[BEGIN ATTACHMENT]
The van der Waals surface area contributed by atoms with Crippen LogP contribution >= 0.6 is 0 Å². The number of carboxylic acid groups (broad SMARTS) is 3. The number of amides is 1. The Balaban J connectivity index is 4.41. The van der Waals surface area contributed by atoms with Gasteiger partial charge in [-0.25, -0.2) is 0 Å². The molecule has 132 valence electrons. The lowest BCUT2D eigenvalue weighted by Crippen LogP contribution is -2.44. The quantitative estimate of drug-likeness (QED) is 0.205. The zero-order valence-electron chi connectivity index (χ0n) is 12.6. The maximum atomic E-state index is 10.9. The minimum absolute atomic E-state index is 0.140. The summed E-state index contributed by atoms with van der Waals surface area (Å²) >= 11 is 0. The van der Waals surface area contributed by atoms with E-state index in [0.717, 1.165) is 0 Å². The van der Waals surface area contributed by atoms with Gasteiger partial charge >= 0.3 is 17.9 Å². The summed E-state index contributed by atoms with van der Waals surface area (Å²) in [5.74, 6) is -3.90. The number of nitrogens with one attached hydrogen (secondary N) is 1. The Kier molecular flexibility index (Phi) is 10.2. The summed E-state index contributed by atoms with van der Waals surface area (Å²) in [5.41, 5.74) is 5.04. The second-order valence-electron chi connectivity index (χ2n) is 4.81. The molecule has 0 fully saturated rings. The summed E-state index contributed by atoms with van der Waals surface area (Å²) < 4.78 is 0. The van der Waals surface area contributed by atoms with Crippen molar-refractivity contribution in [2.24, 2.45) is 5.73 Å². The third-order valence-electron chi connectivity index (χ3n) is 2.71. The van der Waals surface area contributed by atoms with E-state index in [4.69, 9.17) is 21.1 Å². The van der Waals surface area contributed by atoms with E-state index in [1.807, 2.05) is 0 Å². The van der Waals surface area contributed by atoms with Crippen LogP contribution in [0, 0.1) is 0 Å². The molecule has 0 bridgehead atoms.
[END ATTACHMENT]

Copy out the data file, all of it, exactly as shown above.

The van der Waals surface area contributed by atoms with Crippen LogP contribution >= 0.6 is 0 Å². The number of carboxylic acid groups (broad SMARTS) is 3. The number of amides is 1. The Balaban J connectivity index is 4.41. The van der Waals surface area contributed by atoms with Gasteiger partial charge in [-0.25, -0.2) is 0 Å². The molecule has 132 valence electrons. The lowest BCUT2D eigenvalue weighted by Crippen LogP contribution is -2.44. The quantitative estimate of drug-likeness (QED) is 0.205. The zero-order valence-electron chi connectivity index (χ0n) is 12.6. The maximum atomic E-state index is 10.9. The minimum absolute atomic E-state index is 0.140. The summed E-state index contributed by atoms with van der Waals surface area (Å²) >= 11 is 0. The van der Waals surface area contributed by atoms with E-state index in [0.717, 1.165) is 0 Å². The van der Waals surface area contributed by atoms with Gasteiger partial charge >= 0.3 is 17.9 Å². The summed E-state index contributed by atoms with van der Waals surface area (Å²) in [5.74, 6) is -3.90. The number of nitrogens with one attached hydrogen (secondary N) is 1. The Kier molecular flexibility index (Phi) is 10.2. The summed E-state index contributed by atoms with van der Waals surface area (Å²) in [5.41, 5.74) is 5.04. The second-order valence-electron chi connectivity index (χ2n) is 4.81. The molecule has 0 fully saturated rings. The summed E-state index contributed by atoms with van der Waals surface area (Å²) < 4.78 is 0. The van der Waals surface area contributed by atoms with Crippen molar-refractivity contribution in [2.24, 2.45) is 5.73 Å². The third-order valence-electron chi connectivity index (χ3n) is 2.71. The van der Waals surface area contributed by atoms with E-state index in [4.69, 9.17) is 21.1 Å². The van der Waals surface area contributed by atoms with E-state index in [1.807, 2.05) is 0 Å². The van der Waals surface area contributed by atoms with Crippen LogP contribution in [0, 0.1) is 0 Å². The molecule has 0 bridgehead atoms.